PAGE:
Monday, June 11, 2007

The Wisdom of Listening to Customers

James Surowiecki, author of The Wisdom of Crowds wrote a piece in The New Yorker about the infamous "feature creep" and the impact it has on product adoption. This is different view than the typical internal moaning and groaning caused by feature creep, which usually adds pain to the product lifecycle process. To see how it impacts the consumer is a lot more powerful, and probably can be enough to actually change it. Internal griping about creeping featurism isn't enough to cause change, but customers not adopting your product because of it is.

Surowiecki also talks about what customers ask for versus what they really want. This is why having an internal channel to make sense of feedback from customers is so vital. I wish more companies made this a core component early on in their product lifecycle. I've repeatedly seen the list of features of a product change dramatically before and after conducting field studies. Performing this type of customer research also makes the rest of the product lifecycle easier because there is much less debate over what anyone might opine as what a customer would want. We've all been in meetings where people vehemently disagree over what the users might want ad nauseam.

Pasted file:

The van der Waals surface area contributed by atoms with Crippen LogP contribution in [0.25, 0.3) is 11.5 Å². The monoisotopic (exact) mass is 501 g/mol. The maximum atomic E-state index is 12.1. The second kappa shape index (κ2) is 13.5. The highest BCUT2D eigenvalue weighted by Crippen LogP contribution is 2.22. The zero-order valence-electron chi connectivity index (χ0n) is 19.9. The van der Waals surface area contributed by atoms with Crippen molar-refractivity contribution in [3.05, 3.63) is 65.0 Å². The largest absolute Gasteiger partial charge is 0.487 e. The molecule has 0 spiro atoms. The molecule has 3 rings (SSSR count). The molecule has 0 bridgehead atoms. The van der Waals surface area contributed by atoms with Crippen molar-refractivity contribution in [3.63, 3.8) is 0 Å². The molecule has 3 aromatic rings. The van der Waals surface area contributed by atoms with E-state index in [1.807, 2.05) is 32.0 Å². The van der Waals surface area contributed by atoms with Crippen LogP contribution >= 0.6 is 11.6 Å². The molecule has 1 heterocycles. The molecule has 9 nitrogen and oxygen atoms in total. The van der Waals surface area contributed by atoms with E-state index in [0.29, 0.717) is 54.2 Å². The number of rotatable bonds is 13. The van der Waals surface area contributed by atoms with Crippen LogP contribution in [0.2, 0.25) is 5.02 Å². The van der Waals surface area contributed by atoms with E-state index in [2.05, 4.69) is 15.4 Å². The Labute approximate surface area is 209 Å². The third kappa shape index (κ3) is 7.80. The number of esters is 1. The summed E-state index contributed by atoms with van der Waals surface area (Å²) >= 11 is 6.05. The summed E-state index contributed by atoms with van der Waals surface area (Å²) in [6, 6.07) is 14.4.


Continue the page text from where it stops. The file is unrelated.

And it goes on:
There is some really great data in this article, such as 50% of all returned products have nothing wrong with them, people just couldn't figure out how to use them. This speaks to Myths 4 & 5 of the Five Myths of Consumer Behavior by Paul Allen Smethers and Alastair France, "Consumers will find a product's value" and "Customers want more features". Not only will customers refrain from seeking out a product's value, but they will want their money back.

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